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Cross sectional study
Asking next-of-kin of recently deceased cancer patients to take part in research: 11 of 20 surveyed found it a positive experience
  1. Terrah L Foster1,
  2. Verna L Hendricks-Ferguson2
  1. 1School of Nursing, Vanderbilt University, Nashville, Tennessee, USA
  2. 2School of Nursing, Saint Louis University, St. Louis, Missouri, USA
  1. Correspondence to: Terrah L Foster
    School of Nursing, Vanderbilt University, 461 21st Avenue, South 418 Godchaux hall, Nashville, TN 37240, USA; terrah.l.foster{at}

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Commentary on: Koffman J, Higginson IJ, Hall S, et al. Bereaved relatives’ views about participating in cancer research. Palliat Med 2012;26:379–83.

Implications for practice and research

  • These results will aid the development of protocols for screening bereaved individuals who are eligible for study participation.

  • These results provide insight into bereaved participants’ preferences for data collection methods (eg, face-to-face, phone and self-completion postal surveys).

  • The needs of non-cancer-related deaths and paediatric populations (eg, bereaved child participants; childhood deaths) need consideration in future studies.


In 2008, the Department of Health in England called for a better understanding of bereaved relatives’ views of end-of-life care. However, ethical concerns exist regarding whether the vulnerable population of bereaved relatives should be involved as research study participants. With little research evidence addressing this ethical debate, Koffman and colleagues explored the appropriateness and acceptability of an end-of-life-care survey instrument to be used with recently bereaved relatives, and bereaved relatives’ perceptions of study participation.


This qualitative cross-sectional two-phase study included relatives (n=20) of adult cancer patients who had received palliative care services and died within 3–8 months. Participants’ median age was 64 years. The majority were female (n=10, 53%), bereaved spouses (n=11, 58%), and involved in caring for the ill patient (n=18, 95%). Data collection tools included semi-structured interviews and self-completed postal surveys. In phase 1, face-to-face cognitive interviews explored participants’ (n=9) views of survey questions and study participation. In phase 2, 11 participants completed a postal survey (identical to the interview in phase 1), and five of those agreed to a follow-up phone interview regarding their views of completing a mortality follow-up questionnaire. Content analysis identified emerging themes from the transcribed interviews and free text comments from the postal survey. Two researchers independently coded a subset of the interviews and discussed coding discrepancies until a consensus was reached.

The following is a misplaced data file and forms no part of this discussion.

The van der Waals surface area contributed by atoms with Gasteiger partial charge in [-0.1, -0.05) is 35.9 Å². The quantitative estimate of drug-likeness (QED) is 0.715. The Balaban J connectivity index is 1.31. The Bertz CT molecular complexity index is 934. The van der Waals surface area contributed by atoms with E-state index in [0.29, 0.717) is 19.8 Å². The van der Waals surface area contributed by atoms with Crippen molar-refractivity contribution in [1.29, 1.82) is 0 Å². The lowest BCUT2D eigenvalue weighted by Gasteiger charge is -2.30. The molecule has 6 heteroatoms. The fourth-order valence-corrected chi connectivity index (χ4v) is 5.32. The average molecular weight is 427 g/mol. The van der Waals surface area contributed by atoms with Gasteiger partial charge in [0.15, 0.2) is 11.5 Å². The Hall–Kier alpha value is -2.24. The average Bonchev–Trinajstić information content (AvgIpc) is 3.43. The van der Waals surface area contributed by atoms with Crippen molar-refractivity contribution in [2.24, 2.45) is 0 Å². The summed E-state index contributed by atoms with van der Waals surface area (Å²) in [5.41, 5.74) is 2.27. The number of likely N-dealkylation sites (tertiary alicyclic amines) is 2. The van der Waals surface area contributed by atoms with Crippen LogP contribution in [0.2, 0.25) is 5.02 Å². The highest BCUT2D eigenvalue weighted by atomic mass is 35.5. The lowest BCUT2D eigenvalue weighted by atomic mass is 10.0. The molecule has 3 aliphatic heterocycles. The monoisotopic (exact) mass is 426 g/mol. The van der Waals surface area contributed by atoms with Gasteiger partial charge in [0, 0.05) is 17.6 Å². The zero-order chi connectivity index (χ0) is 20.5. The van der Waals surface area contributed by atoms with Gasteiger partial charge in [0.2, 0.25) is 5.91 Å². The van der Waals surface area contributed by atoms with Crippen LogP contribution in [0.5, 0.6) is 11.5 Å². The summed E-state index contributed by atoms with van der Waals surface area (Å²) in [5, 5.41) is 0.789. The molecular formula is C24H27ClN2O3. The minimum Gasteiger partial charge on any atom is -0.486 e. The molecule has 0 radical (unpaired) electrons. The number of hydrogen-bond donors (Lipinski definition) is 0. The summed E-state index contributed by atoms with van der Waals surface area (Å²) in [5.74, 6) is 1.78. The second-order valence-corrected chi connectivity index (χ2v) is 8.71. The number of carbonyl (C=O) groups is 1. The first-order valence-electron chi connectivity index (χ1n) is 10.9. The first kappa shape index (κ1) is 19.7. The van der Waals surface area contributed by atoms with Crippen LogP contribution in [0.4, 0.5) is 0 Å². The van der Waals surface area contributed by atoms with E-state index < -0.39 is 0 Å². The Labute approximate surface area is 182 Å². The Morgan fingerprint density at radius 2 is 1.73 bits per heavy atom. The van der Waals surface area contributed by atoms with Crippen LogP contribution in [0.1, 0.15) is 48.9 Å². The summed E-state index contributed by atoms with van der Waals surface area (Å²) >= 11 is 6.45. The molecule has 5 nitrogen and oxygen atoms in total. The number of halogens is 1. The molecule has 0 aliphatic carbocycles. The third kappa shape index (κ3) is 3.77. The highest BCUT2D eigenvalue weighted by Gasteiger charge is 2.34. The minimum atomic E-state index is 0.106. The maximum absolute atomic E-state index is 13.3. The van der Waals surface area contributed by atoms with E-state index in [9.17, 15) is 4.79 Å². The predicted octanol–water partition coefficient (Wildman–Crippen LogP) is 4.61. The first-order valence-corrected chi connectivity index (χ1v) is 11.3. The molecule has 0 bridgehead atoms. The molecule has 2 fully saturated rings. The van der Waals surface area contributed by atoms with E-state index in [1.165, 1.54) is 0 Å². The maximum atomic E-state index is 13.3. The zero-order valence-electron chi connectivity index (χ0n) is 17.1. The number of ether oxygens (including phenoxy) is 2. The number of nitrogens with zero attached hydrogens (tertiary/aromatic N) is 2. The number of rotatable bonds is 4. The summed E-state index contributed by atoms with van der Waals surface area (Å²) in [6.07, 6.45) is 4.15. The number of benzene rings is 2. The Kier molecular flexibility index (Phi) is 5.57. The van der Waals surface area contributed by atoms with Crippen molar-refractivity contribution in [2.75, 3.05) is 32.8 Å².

Bereaved relatives perceived study participation was helpful although sometimes distressing, and altruistic and therapeutic. Eleven relatives thought study participation was helpful; of these participants, six did not report any distress, while five stated it was both helpful and distressing. Nine participants did not find the survey helpful; five of those reported it was also distressing. Four participants perceived a sense of altruism by contributing to the study, believing that they could help other bereaved individuals in the future. Eight participants reported other direct benefits, including thinking more logically about the death and organising memories.


Koffman and colleagues' study advances our current knowledge regarding the involvement of bereaved individuals in cancer research. Although some participants reported distressing effects from cancer research, the majority felt it was a helpful and positive experience, similar to previous reports from bereaved individuals.1 ,2

The study was well designed with the use of qualitative methods to successfully accomplish exploratory study aims. Clear descriptions of procedures used for enrolment, data collection and analysis increased auditability. Clinician screening of, and opt out opportunities for eligible participants increased protection for potentially distressed individuals. The use of two coders who independently analysed qualitative data increased the credibility of results.

Excluding non-cancer-related deaths limited transferability, although the study provides insight into a previously unexplored area. The study could have been enhanced by including a justification for the sample size and focus on cancer-related deaths as well as more information on the duration of palliative care services provided before death. More details about clinicians’ criteria for screening eligible participants and clarification on how participant interviews were recorded, transcribed and evaluated for accuracy would also have enhanced the paper. However, the results provide insight into the potential benefits and consequences of involving bereaved relatives in research.

Engaging bereaved individuals in research requires protection strategies for vulnerable human subjects, such as clinician screening and opt out opportunities.3 ,4 Researchers must carefully select and train study staff to maintain research protocols and be attuned to individual participant needs (eg, flexible scheduling, breaks during data collection, continuous informed consent). Even in the midst of potential distress, many bereaved individuals can positively benefit from participating in research and sharing their stories. More work is needed to better inform researchers how to best engage bereaved individuals in research while providing them the upmost protection and care throughout the process.

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  • Competing interests None.

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